Lawmakers need to act quickly next year to make necessary cuts in state school aid, an analyst suggested Thursday to the Joint Budget Committee – and a host of other legislators.
The six-member JBC held its first staff briefing on proposed aid to K-12 schools for 2010-11, spending that’s threatened by the state’s fiscal crisis. The panel was joined by a dozen current or past members of the House and Senate education committees, who peppered JBC staff with questions and at times dominated the discussion.
Gov. Bill Ritter has proposed cutting nearly $300 million – basically a 6.1 percent across-the-board cut to all school districts – from the amount that state support would otherwise total in 2010-11 if school finance formulas were applied in the normal fashion. Total state and local school support is about $5.7 billion.
School aid grew 4.9 percent from 2008-09 to 2009-10 because of the provisions of Amendment 23, which requires the annual amount of aid to grow by inflation, enrollment growth and a 1 percent bonus.
The A23 formula traditionally has been used with virtually all parts of state school aid, but Ritter is proposing it be applied only to what’s called “base” funding. Other multipliers known as the “factors,” used to equalize funding among districts relative to their costs, would be cut.
Some interests, primarily the Colorado Education Association, have raised alarms that such a move would be unconstitutional. But, many others in state government and the education community seem resigned to such a move. There wasn’t a peep about the constitutional questions during Thursday morning’s briefing.
JBC analyst Carolyn Kampman, in both her testimony and her briefing paper, told the committee that lawmakers need to act quickly on two issues next year so that school districts have adequate time to plan for cuts.
First, the legislature faces a Jan. 29, 2010, deadline to pull back $110 million in the current 2009-10 budget. School districts were told last spring not to spend their shares of that money until the 2010 legislature decided whether it needed it back.
“It’s a very short time frame to get a supplemental [a mid-year budget adjustment] passed,” she warned. “I think that the rescission should be higher, but that would be hard for districts.”
Referring to Ritter’s proposed cuts, Kampman’s briefing paper said, “If the Joint Budget Committee intends to include this proposal as part of its budget balancing plan for the General Assembly’s consideration, the committee should discuss this plan with leadership and members of the education committees to ensure that the necessary statutory changes can be enacted in a timely matter.”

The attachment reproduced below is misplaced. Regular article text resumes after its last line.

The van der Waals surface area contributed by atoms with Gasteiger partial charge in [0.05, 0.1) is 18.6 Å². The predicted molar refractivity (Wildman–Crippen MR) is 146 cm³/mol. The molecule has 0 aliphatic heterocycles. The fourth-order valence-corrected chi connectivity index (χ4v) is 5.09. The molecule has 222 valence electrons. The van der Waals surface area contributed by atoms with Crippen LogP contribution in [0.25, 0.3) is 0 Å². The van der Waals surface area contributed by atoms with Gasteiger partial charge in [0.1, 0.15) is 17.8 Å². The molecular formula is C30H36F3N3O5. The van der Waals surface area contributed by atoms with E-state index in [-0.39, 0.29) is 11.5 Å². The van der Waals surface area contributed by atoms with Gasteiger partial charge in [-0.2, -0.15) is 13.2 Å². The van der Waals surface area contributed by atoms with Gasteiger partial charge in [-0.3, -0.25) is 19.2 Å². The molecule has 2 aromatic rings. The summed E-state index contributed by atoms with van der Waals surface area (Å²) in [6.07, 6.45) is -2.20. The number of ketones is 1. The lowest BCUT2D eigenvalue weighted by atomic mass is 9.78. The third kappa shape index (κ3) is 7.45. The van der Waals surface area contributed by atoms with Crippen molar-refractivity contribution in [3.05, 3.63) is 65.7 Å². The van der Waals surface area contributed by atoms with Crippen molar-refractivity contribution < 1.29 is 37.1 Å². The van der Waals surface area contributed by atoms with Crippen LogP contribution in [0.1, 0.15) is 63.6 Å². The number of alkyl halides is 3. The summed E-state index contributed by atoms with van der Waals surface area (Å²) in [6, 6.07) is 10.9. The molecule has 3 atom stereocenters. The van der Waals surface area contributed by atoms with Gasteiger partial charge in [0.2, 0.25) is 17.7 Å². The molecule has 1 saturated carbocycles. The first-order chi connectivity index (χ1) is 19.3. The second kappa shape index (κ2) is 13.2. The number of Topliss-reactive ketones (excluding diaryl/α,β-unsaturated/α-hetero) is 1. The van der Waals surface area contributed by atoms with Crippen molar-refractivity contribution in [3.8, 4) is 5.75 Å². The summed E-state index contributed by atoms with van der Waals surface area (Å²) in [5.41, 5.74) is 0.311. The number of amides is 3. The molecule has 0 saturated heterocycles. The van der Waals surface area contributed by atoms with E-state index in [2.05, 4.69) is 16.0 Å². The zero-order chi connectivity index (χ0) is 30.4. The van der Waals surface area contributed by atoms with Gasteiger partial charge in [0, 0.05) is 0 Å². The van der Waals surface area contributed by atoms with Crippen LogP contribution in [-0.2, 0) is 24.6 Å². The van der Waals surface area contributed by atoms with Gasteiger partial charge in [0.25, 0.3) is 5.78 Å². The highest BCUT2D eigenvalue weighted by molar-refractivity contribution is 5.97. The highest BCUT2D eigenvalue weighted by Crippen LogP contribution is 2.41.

Kampman said Ritter’s plan would require changes in school finance law. She also said, “You’re going to need to pass [the governor’s plan] unless someone else has a really good idea.”
Fretting about future financial demands
Analyst Bernie Gallagher, who teams with Kampman on education issues, briefed lawmakers on some of the potential costs of the Colorado Achievement Plan for Kids, the 2008 law that created a multi-year program of new content standards, new statewide tests, greater alignment of K-12 and higher education and other reforms.
The full program is a few years away from having an impact in the state’s classrooms, and an outside study of what it might cost has only just started and won’t be finished until the autumn of 2011.
Gallagher noted that the Department of Education has guesstimated that creation of a new, more sophisticated online testing system could cost up to $80 million, and that raised some lawmaker eyebrows.
“Why wasn’t this in the fiscal note?” asked JBC Chair Rep. Jack Pommer, D-Boulder, referring to the cost-estimate document attached to most legislative bills.
“There was no way to quantify it at the time,” Kampman noted.
“We understood there was going to be a big fiscal note” but that costs were to be nailed down later, said Sen. Chris Romer- D-Denver, a CAP4K sponsor.
Rep. Judy Solano, D-Brighton and the legislature’s foremost critic of CSAP tests, said, “I’d like to know where they [the CDE] are going to get the money.”
“The department may just turn around and say, you passed the law, you figure it out” Pommer commented.
That part of the briefing ended with Pommer asking, “Do you have more to say about CAP4K, or have you shocked us enough?”
The JBC returns to K-12 spending on Dec. 11, when CDE officials will appear to answer questions about the 2010-11 budget. Judging from the number of questions lawmakers asked Kampman and Gallagher to relay to the department, it could be a long hearing.